Using visuals to convey information can greatly increase the reception of your work. Readers who “see and do” retain four times as much information as those who just read. Additionally, color visuals increase readers’ willingness to read by 80%. Finding images is, however, a tricky thing; do it wrong, and you could be violating the law. Whether you are working on improving your RSS feed, building an online training course, or writing a book, a well-done visual will help you achieve your goals.
What to Know Before Getting Started
Unless you explicitly find otherwise, assume any images you find are under copyright and cannot be used, sold, modified, or displayed without the author’s permission. This can be difficult, as most websites don’t say anything about use of their images.
Following the original creator's guidelines will help keep you out of hot water.
During your image search you may find photos licensed under Creative Commons. This is good! Creative Commons licenses are more open and flexible than traditional copyrights. There are restrictions depending on what kind of Creative Commons license it is under, so make sure you know what you are and are not allowed to do.
We’ve got a list of a couple of free sites to get you started on your image search. Make sure to verify each image using the methods in the section above, as licenses may vary between photos or change over time.. Here are four free sites to get you started:
Be careful with this option, as there will be lots of results that aren't filtered by license use. Using the methods in the first section, double-check to make sure each photo you find is safe to us on your site. Here at OpenSesame, we have found Flickr’s search to be very useful--as long as you use their advanced search option to locate only Creative Commons content). Additionally, the Creative Commons site allows you to quickly search a lot of reliable sources at once.
If you have images you would like to modify with icons--make sure the license allows you to modify--or are looking to create an infographic, here are two sites you may find helpful:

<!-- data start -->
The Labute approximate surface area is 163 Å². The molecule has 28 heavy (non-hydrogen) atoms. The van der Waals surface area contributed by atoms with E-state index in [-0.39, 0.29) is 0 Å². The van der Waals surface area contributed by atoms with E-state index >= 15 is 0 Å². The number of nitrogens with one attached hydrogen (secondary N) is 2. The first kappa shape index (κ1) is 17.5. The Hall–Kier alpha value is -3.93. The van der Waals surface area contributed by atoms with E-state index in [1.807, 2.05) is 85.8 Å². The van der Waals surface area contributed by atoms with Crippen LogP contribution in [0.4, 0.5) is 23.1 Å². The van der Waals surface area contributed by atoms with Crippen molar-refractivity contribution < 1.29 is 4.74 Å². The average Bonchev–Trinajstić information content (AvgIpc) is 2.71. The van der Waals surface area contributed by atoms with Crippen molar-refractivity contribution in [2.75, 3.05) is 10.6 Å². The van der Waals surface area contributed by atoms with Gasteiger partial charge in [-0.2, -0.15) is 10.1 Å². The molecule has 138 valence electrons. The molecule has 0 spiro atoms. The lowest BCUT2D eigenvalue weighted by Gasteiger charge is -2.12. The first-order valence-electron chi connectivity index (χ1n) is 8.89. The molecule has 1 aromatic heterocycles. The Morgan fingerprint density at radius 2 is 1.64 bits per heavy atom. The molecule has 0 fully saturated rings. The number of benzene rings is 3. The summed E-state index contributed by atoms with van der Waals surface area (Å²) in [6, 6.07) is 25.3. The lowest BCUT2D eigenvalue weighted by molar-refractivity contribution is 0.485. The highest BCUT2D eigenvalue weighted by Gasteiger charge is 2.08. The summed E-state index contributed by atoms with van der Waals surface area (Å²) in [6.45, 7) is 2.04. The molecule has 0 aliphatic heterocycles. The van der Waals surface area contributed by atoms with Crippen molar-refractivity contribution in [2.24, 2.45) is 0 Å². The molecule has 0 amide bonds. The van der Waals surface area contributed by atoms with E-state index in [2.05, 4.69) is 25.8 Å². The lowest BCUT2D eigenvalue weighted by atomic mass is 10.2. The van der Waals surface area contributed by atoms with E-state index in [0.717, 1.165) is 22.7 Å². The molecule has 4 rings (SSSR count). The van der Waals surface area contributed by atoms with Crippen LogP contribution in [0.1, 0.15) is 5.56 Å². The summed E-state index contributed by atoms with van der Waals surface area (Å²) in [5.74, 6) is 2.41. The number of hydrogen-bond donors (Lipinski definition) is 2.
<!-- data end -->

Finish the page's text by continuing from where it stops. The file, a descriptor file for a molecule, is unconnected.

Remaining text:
Sometimes the photos you find won’t fit your needs or need minor modifications. Once you’ve made sure the image’s license allows for modifications, there are many simple tools available for editing. Apple’s Preview and Microsoft Paint allow for very basic modifications. Combined with the free icon websites from above, these tools will cover most of your editing needs. For more advanced editing, having an employee trained in Adobe is always a great asset.
Another great option for modifying or elaborating on visuals is to design an infographic. Two free tools you could use are easel.ly and piktochart. These tools have a limited library of icons, so if you need more you can always upload icons found from other sites. As with modifying visuals, Adobe products are great for creating infographics from scratch as well.
With the popularity of tablets and smart phones, visuals are becoming an important piece of content creation for the web. Thankfully millions of images are uploaded every day due to the accessibility of technology (camera phones, etc) and combined with the rise of Creative Commons, many of these visuals are available to you for free.
What are tools have you found are helpful for adding visuals to your projects? Share in the comments!
Image Credit: Paul Bica via Flickr